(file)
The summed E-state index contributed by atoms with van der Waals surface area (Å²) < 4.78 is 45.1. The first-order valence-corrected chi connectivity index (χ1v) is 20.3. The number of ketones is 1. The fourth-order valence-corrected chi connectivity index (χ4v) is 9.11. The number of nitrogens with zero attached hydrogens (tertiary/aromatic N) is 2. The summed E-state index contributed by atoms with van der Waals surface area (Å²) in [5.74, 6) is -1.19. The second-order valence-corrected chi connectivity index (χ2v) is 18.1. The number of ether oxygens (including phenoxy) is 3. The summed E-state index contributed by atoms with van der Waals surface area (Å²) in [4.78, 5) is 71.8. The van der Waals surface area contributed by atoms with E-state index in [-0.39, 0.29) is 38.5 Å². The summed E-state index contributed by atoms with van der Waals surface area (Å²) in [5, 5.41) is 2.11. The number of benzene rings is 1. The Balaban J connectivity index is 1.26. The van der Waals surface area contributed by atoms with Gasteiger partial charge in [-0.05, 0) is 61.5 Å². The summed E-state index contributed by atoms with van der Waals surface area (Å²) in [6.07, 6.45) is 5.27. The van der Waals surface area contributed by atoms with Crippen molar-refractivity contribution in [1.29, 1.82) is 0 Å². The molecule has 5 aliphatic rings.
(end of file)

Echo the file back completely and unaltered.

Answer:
The summed E-state index contributed by atoms with van der Waals surface area (Å²) < 4.78 is 45.1. The first-order valence-corrected chi connectivity index (χ1v) is 20.3. The number of ketones is 1. The fourth-order valence-corrected chi connectivity index (χ4v) is 9.11. The number of nitrogens with zero attached hydrogens (tertiary/aromatic N) is 2. The summed E-state index contributed by atoms with van der Waals surface area (Å²) in [5.74, 6) is -1.19. The second-order valence-corrected chi connectivity index (χ2v) is 18.1. The number of ether oxygens (including phenoxy) is 3. The summed E-state index contributed by atoms with van der Waals surface area (Å²) in [4.78, 5) is 71.8. The van der Waals surface area contributed by atoms with E-state index in [-0.39, 0.29) is 38.5 Å². The summed E-state index contributed by atoms with van der Waals surface area (Å²) in [5, 5.41) is 2.11. The number of benzene rings is 1. The Balaban J connectivity index is 1.26. The van der Waals surface area contributed by atoms with Gasteiger partial charge in [-0.05, 0) is 61.5 Å². The summed E-state index contributed by atoms with van der Waals surface area (Å²) in [6.07, 6.45) is 5.27. The van der Waals surface area contributed by atoms with Crippen molar-refractivity contribution in [1.29, 1.82) is 0 Å². The molecule has 5 aliphatic rings.